Monday, August 13, 2012

Flowers at Mount Rainier 2012!

Mount Rainer above flowers on Mazama Ridge before sunrise.
For the second year in a row we can throw all flower rules in relation to the calendar out the window!   Here it is August 13th, the period that flowers would be at peak or even slightly winding down on a normal year, and they have only just begun.

I've spent the last week extensively traveling through the park and thought I would post my findings.

One of the earliest flower shows in the park takes place in Yakima Meadows at Sunrise.  Still true to form this year, the flowers there have reached peak and are on their way out.  However, hiking destinations from there still have a lot to offer.  Summerland is a sure bet with flowers just below looking prime.  They will surely be in their prime at the campground in the next week or two.
Mount Rainier above meadows on along The
Lakes Trail.
Upper Berkeley Park is currently sporting a nice display of flowers, as is Grand Park.  Skyscraper Pass will be a sure bet in the next week or so.

Spray Park is almost melted out and the incredible display of avalanche lilies it was showcasing are on their way out.  This should pave the way for the lupine, paintbrush and asters in the coming week.  Some can be seen now.

Indian Henry's was is still under patchy snow.  Flowers here will be at least  a couple of weeks away.

What does that leave for the wildflower officianados?  Why, Paradise and Mazama Ridge of course!  Lupine is in grand display right now near the Paradise parking lot, but not much higher.  The short stroll to Edith Creek will leave you disapointed.  Give this area at least another week or so.

Mazama Ridge is also well behind schedule.  The Lakes Trail near the Skyline Trail junction is still 20-25% snow covered.  Avalanche lilies are numerous, though they are on their way out.  There are a few patches of meadow sporting lupine, lousewort, paintbrush, aster and more, but they are few.  One would expect blankets of these flowers in a normal year.  But this year " Abby somebody.  Abby Normal  I believe."  (for you Mel Brooks fans out there).

Mount Rainire reflected in a melt pool on
Mazama Ridge.
Venturing higher up the Skyline Trail and on to the Paradise Glacier Trail, one runs into some supreme meadows.  These flowers are at their prime right now and demand your attention.  Wow!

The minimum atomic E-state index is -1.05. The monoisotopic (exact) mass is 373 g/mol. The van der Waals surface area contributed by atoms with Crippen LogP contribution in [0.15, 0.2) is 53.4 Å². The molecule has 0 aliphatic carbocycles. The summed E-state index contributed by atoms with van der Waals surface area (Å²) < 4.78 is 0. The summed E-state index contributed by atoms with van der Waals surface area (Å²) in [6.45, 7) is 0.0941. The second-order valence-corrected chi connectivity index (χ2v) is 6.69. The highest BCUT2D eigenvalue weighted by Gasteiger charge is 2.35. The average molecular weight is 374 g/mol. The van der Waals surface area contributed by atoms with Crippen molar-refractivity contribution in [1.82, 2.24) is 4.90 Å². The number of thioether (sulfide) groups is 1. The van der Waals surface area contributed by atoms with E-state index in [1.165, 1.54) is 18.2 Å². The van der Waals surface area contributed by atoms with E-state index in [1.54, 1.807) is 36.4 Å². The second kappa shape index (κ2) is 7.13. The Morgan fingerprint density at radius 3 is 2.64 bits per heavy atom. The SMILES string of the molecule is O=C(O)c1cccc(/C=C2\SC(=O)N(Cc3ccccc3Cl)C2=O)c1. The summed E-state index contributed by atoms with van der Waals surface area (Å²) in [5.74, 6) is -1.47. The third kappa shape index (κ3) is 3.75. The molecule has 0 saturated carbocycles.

Of course, there are other compositions you can take advantage of right now too as a photographer.  Melt ponds are numerous and offer a unique chance to capture a reflection of the mountain that will be short-lived.

Mount Rainier always has something to offer visitors and photographers, and now is no exception.  Go!

Interestingly, bugs have not been a problem during my visits to these many meadows (though they were ferocious in the forest along Frying Pan Creek).  Spray Park would be the exception (shocking, huh?).

The last thing worth mentioning is the haze in the air from the Siberian fires.  It was extensive last weekend on the Paradise side.  I received reports of even worse conditions on the NW side; primarily Spray Park, where Rainier was hard to distinguish at times.

I hope the sharing of my observations, and the reports of friends and colleagues helps.  As always, feel free to drop me a line with any questions you may have.  I am always happy to respond.

See you on the trails!


  1. [Amazing pictures! I wish I would have them on my portal]

  2. Thanks for posting this, Don! I was just about to send you an email asking for a report if you'd been up there recently. Great photos, too!

  3. Always happy to help, Greg! I will probably be up there again this weekend too, though I haven't decided where specifically yet.

  4. For those who enjoyed photographing the classic view of Rainier and Reflection Lakes, you should be aware that the NPS, for reasons which probably make a lot of sense to some people who aren't photographers, has elected to build a wall of boulders between the road and the lakes all the way to the east of the parking area. Not only does this mean having to find a composition that goes over the boulders, but this "improvement" has paved over much of what had been foreground wildflowers, replacing them with an angled asphalt strip. Sadly, some of the best views in that area are now gone -- I hope all of you got all the photos you wanted there (unfortunately, I didn't), because they're now gone forever.

  5. Thanks for the report James. I was pretty discouraged to see all the construction along the lakes, with red markers placed all along the side of the road next to the lakes. I assumed it to be road repair. I did not realize they were making changes to the area.

  6. This comment has been removed by the author.